However, accounting automation helps businesses streamline these processes by minimizing or even eliminating the tedious, manual-entry steps that are involved.

In this way, modern, digital accounting help businesses enhance and improve their management of accounts receivable.

For example, electronic invoice presentment and payment, or EIPP, is the electronic delivery of receipts and receipt of payment.

It can greatly streamline the invoicing and payment process for businesses and consumers, and it can improve AR management by digitizing the corresponding records and journal entries.

Maintaining customer master data, and storing it in a centralized data-based system, is another example of how modern accounting can improve accounts receivable management.

Maintaining this data can cut down on redundancies and manual entry in the keeping of records pertaining to accounts receivable. Storing it centrally can raise efficiency and reduce the processing time of tracking accounts receivable and collections of payments.


Why Is Accounts Receivable Management Important?

AR management is important because it impacts many different aspects of the business and its overall health.

For example, properly evaluating credit worthiness of customers and maintaining sound policies for extending credit can significantly impact the level of risk that the business exposes itself to as well as its ability to convert sales to cash.

The efficiency of a business's cash application can determine how well and how quickly it can assign cash to the proper transactions and put that revenue back to work for the business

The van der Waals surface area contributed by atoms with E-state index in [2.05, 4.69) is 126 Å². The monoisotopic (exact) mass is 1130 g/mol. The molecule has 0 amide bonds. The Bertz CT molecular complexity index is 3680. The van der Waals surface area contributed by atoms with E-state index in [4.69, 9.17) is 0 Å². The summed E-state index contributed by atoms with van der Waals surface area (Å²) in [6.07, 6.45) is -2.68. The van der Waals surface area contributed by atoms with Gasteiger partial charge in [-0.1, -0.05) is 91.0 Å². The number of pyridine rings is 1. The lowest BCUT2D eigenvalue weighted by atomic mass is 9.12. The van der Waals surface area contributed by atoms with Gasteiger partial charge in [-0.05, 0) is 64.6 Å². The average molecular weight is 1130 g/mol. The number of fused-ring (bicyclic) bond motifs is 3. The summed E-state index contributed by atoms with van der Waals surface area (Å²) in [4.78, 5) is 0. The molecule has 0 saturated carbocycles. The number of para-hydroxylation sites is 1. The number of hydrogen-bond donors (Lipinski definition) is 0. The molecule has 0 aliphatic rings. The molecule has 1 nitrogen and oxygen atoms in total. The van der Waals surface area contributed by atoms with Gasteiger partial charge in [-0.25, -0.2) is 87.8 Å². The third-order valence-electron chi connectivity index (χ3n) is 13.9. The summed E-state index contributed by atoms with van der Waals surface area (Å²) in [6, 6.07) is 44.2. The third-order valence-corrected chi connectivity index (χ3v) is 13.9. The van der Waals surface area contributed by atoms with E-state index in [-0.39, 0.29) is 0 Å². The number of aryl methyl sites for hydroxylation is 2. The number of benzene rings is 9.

What Are Some of the Challenges Facing Accounts Receivable Management?

AR management faces many challenges that can slow and undermine its effectiveness. Poor communications between the business and customers can impact the business's ability to follow through on payments due.

Not having well-defined policies and practices in place, especially as they concern credit and collections, can hinder the business's ability to collect payment and sour relationships with customers.

Finally, legacy applications used in accounts receivable management are often time-consuming and labor-intensive. They do not provide the business with the latest features in data-based management or offer them the fastest and most efficient means of processing information.

Accounts Receivable Automation with BlackLine

Schedule a demo with us and we'll show you exactly how accounts receivable automation software can help you optimize accounts receivable performance.

Take your accounts receivable management processes to create team capacity by removing manual processes, and gain critical decision intelligence to drive value.